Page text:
I don’t like boxes, or for that matter, packing paper. That brown corrugated cardboard reeks of leaving. In my parents’ house, there is a stack of broken down boxes, tucked away in the basement, ready and waiting for the next move, the next goodbye, the next state of being. That pile has been in every house I can remember, along with the full boxes, the boxes that aren’t a part of life in this house, but might be a part of life in the next, depending on what fits and the floor plan.
I’ve watched and I’ve learned that boxes take life and they “safely” hide it away for unknown lengths of time. I’ve wrapped up books and candles and glasses and picture frames so many times, perhaps to unpack them the next day or maybe to find them again over two years later. You’re never quite sure when it comes to moving boxes.
All of the boxes have had their impact on me—I’ve responded to the organized relocations of my childhood by becoming an adult who is a highly inefficient mover.
It started that first summer my family came to pack me up from college. My parents walked into the dorm room, took in the scene, and laughed with incredulous chuckles. There were no boxes. I had simply refused to obtain them. Instead, there were piles of semi-organized belongings strewn throughout the room. The curtains remained up, the rug unfurled, the coffee mugs were loosely stowed in an old shopping bag, still easily accessible. And by default, my systematic parents packed my bulging chaos into the car to drive home—a few suitcases, a couple of plastic bins and a whole lot of random college textbooks with not a single cardboard box in sight.
And the trend has continued. 3 years ago, they tried to warn my friend about what would await the 3 of them in Philadelphia for my cross-country return to Michigan. He had no idea what my definition of “completely packed” actually meant. During that move, my parents insisted we go buy cardboard boxes for at least some of the piles of chaos. I knew deep down the boxes were necessary, and still I hadn’t bought them.
That move, I could feel the anxiety rising inside of me as my living room was boxed away. In the kitchen, I fiercely insisted my painted flower teacup with the delicate blue flourishes stay out of the boxes. “No!” I said to offers to wrap things carefully up and out of sight. Then my mom began to ask me to choose which boxes would go upstairs in the family house to be accessible and which of my boxes would descend to the family basement until the next place I would live. The implied transience of it all made my heart palpitate a little more quickly. My eyes fought back tears the whole day.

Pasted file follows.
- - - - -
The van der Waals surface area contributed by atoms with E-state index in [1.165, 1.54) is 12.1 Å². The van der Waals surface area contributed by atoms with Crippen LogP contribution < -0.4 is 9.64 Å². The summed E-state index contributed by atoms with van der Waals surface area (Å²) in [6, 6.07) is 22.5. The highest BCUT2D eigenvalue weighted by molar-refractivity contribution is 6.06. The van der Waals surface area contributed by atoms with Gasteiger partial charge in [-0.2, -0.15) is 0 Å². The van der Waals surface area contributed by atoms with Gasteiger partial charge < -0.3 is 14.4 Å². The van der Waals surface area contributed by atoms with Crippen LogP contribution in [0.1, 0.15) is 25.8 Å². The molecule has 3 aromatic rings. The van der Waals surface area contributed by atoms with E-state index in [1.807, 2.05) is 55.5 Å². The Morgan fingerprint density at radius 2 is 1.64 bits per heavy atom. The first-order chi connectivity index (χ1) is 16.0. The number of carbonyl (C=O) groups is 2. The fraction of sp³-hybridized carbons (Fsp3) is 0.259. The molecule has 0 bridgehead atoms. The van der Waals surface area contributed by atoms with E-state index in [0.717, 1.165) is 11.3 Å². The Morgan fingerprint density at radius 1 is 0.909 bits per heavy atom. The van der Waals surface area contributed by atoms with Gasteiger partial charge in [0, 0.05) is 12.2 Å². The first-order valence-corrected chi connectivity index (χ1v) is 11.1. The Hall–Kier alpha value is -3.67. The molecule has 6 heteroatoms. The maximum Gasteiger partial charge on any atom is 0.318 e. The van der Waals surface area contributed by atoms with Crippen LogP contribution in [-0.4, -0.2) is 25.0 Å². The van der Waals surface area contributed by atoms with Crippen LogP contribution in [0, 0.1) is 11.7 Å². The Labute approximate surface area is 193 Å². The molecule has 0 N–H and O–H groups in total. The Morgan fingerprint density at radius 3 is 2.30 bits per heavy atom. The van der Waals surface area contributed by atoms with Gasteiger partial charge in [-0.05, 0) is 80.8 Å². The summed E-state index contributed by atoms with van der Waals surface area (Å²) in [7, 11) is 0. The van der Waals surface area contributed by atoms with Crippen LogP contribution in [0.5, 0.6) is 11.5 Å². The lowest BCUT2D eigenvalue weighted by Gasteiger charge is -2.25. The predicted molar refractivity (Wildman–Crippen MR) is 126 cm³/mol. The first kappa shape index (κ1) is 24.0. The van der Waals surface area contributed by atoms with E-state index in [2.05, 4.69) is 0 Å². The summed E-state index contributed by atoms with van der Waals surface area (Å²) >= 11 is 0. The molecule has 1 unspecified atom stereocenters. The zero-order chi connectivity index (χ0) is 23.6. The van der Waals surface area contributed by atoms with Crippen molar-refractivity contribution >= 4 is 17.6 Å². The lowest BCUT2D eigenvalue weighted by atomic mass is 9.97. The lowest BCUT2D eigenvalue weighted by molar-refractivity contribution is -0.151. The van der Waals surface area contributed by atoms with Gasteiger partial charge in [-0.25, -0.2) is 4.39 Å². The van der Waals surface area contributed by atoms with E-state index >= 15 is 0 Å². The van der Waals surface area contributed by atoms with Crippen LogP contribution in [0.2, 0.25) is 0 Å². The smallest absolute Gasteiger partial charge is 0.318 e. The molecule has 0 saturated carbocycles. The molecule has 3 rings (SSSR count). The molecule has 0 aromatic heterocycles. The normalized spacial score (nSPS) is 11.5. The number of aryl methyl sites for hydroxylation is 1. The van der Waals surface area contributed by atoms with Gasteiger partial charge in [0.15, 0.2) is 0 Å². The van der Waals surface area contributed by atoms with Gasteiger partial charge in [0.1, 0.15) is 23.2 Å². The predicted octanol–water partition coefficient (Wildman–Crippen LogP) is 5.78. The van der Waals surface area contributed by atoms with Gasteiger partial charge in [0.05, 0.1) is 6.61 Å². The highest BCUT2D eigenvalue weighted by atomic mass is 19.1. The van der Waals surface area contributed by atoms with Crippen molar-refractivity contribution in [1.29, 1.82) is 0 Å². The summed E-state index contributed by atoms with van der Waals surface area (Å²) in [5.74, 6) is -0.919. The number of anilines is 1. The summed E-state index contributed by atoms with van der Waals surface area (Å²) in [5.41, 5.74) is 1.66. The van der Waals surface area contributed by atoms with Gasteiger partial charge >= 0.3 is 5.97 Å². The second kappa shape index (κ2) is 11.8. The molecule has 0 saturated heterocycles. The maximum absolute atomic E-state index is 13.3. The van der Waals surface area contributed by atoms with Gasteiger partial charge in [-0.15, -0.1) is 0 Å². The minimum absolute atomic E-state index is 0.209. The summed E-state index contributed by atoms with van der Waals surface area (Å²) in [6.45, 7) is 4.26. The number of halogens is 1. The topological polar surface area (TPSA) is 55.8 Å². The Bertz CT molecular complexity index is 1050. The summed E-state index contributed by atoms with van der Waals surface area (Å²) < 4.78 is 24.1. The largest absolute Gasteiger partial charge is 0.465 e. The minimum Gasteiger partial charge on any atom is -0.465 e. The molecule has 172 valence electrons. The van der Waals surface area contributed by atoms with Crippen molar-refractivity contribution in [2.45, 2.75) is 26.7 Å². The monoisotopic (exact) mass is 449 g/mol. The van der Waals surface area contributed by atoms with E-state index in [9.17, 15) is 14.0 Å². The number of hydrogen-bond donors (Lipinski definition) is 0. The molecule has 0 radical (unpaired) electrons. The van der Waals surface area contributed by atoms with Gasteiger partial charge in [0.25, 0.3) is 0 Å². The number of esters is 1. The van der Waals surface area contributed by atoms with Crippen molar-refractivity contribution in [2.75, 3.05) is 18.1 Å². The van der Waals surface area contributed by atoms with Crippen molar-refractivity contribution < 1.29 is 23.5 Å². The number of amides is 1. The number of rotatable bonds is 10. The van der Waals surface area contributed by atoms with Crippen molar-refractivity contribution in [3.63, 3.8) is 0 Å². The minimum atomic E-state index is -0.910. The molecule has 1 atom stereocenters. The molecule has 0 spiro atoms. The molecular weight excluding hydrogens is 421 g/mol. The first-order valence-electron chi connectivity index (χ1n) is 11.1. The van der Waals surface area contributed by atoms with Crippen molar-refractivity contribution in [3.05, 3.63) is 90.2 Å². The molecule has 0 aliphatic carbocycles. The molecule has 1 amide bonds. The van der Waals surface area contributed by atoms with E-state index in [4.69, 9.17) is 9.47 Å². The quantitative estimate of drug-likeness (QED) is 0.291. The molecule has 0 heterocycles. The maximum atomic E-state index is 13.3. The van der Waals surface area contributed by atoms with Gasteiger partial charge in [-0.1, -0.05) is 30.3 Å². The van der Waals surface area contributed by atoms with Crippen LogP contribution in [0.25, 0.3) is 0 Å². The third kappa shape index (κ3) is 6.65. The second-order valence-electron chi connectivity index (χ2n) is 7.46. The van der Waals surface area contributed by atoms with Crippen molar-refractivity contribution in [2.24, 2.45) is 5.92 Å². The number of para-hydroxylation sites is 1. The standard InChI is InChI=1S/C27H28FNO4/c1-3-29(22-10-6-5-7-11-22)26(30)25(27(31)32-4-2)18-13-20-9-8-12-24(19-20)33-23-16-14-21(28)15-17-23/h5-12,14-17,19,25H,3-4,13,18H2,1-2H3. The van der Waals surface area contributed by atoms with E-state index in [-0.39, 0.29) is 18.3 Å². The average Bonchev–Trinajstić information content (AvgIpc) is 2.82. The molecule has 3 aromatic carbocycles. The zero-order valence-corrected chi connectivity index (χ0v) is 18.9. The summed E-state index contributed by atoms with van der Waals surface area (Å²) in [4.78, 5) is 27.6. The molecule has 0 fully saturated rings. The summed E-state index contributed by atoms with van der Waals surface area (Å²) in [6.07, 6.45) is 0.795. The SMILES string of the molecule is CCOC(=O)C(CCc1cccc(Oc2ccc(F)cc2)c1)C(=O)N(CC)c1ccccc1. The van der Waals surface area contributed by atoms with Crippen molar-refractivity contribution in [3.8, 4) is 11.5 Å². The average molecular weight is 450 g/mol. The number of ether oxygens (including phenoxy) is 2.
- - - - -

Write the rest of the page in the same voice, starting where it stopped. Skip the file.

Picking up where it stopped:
I have a heart that fiercely aches for belonging. Each year I find myself amazed at how deep the longing goes; I haven’t found the end of it yet. My heart must come with roots like a tree—one planted long ago that drinks deeply from the storied earth where it rests. I seem to always want to nestle close to my surrounding people and place. I am learning that my heart bonds deeply, and therefore struggles to let go.
I wonder if I was made this way or if I have grown this way. Am I loyal by design or by dysfunction? Does my adopted philosophy of moving mean that I beautifully inhabit the fullness of life? Or is my choice reckless, causing bits of my heart to break off in transit? I don’t know.
I moved this last week. Though only 12 minutes away, it took a full week because, again, I moved without boxes. I’d get off from work, load up my car and make a trip to my new house, eager to determine right away where each piece belonged in the new space.
I loved the day I entered the house to discover that my new roommates had carved out space in the den for my writing desk…they had heard me talking about it and had anticipated the space it would hold, the space I would hold. A couple of days ago, I unloaded the very last few things from a box that I picked up from my parents’ basement. I am unpacked, finally emptied out of all of the boxes.
I feel the most fully inhabited I have felt in a very, very long time.
I can’t deny that my heart groans each time it is asked to leave or faces the pain of being left. And, it is only in leaving that we can ever hope to arrive. It is only in leaving that we find new perfect spaces to hold our writing desks.
And surely all of the leaving leads us to the place where we eventually belong.
Katy Johnson lives, dreams, writes, and edits in a messy, watercolored world. She’s a 25 year old, discovering her hope, her longings, and the wild spaces in her own heart. Her favorite creative project right now is called The Someday Writings, and someday, she may let those writings see the light of day. For now, she is honored to be a part of Red Tent Living.